Susie, a plain young country girl, secretly loves a neighbor boy, William. She believes in him and sacrifices much of her own happiness to promote his own ambitions, all without his ... See full summary »
An idealistic young American during World War I, itching to fight the Germans and not wanting to wait until the U. S. joined the war, journeys to Canada and enlists in the British army. He ... See full summary »
Jeannette Peret, daughter of a cigar-store owner, leaves her Greenwich Village home for France in hopes of finding there the love which eludes her at home. She becomes enamored of le Bebe, ... See full summary »
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Lydia Yeamans Titus,
The Stoneman family finds its friendship with the Camerons affected by the Civil War, both fighting in opposite armies. The development of the war in their lives plays through to Lincoln's assassination and the birth of the Ku Klux Klan.
The callous rich, portrayed by Lennox, think only of their own pleasure. Anna is but a poor country girl whom Lennox tricks into a fake wedding. She believes that it is true, but secret, while he has his way with her. When she is pregnant, he leaves her and she must have the baby, named Trust Lennox, on her own. When the baby dies she wanders until she gets a job with Squire Bartlett. David falls for her, but she rejects him due to her past and then Lennox shows up lusting for Kate. Seeing Anna, he tries to get her to leave, but she doesn't, and she tells no one about his past. When Squire Bartlett learns of her past from Martha, the town gossip, he tosses Anna out in a snow storm. But before she goes, she fingers the respected Lennox, as the father of her dead baby and the spoiler of herself.Written by
Tony Fontana <email@example.com>
The waterfall seen in long shot at the climax is Niagara Falls, a site unrelated to, and far from, where the ice floe rescue scenes were shot. See more »
Since the beginning of time man has been polygamous - even the saints of Biblical history - but the Son of Man gave a new thought, and the world is growing nearer the true ideal. He gave of One Man for One Woman.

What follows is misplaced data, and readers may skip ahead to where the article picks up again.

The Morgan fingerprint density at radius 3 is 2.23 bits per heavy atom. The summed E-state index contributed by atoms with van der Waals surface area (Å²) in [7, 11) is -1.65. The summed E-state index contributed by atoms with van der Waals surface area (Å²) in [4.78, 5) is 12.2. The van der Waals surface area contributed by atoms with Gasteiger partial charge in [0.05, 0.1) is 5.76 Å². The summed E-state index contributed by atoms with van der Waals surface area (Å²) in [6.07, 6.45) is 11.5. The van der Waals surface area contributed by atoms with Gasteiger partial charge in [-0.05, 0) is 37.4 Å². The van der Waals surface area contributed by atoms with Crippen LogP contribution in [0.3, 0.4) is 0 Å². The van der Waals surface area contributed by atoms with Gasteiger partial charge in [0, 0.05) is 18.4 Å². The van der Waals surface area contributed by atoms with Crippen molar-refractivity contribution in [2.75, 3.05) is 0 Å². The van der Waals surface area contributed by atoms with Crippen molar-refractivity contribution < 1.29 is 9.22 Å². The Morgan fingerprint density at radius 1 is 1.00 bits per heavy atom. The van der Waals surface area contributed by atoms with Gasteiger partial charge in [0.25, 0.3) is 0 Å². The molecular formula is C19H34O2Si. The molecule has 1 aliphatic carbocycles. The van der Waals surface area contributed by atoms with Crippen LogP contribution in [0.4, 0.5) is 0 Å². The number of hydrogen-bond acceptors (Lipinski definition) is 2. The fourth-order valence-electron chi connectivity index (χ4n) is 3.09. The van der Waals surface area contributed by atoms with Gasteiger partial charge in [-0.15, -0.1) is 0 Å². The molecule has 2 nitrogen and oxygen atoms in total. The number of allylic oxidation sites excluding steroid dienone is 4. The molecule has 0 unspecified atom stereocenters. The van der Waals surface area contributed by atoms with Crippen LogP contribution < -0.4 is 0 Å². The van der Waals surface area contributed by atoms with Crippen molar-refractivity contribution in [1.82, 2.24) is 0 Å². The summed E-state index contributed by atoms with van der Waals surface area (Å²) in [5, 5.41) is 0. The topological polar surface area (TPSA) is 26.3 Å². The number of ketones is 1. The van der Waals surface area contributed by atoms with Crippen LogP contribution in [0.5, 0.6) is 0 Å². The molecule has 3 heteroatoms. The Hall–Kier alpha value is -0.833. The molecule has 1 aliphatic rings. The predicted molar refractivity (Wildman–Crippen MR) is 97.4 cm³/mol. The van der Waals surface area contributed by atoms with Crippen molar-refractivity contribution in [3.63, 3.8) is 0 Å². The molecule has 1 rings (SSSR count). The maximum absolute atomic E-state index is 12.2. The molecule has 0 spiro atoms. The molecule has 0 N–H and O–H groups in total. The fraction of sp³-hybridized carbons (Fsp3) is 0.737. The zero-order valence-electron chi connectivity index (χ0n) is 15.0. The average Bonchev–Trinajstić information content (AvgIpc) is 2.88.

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Pretty Good Melodrama Made Memorable By A Tremendous Climax
What would otherwise be a pretty good, if old-fashioned, melodrama is made memorable by a climax that still holds up decades later as one of the most exciting scenes on film. The movie as a whole is imperfect - it's a bit too long, and is occasionally preachy - but it fits together well, and is a deserving classic of the silent film era.
The story is openly moralistic, and would not have worked without good characters and acting. Lillian Gish is deservedly remembered for her role, but Lowell Sherman is also important as the oily Sanderson - his understated performance makes his villainy more effective, and balances out the parts of the movie that are more heavy-handed (the title cards, in particular, leave no doubt as to how the director feels). The story ends up working pretty well in the context of its era.
What really stands out, of course, is its terrific climax on the river, still justifiably praised after all these years. Carefully conceived and beautifully photographed, it is a most effective way to wind up the story. The riveting drama and the stark beauty of the scenery make a great combination that you won't forget.
This would have been even better if it had been maybe 30 minutes shorter. Some scenes go on longer than necessary, and there is a lot of filler material about the townspeople - mildly amusing, and comic relief from a heavy story, but the comedy is not exactly of Buster Keaton or Charlie Chaplin quality, and a bit less would have been better. Still, the majority of the time the film does keep your attention.
"Way Down East" is a classic in spite of its flaws, one that every silent film fan will want to see. And it also would be worth watching for the climactic sequence alone, for anyone who appreciates quality cinema.
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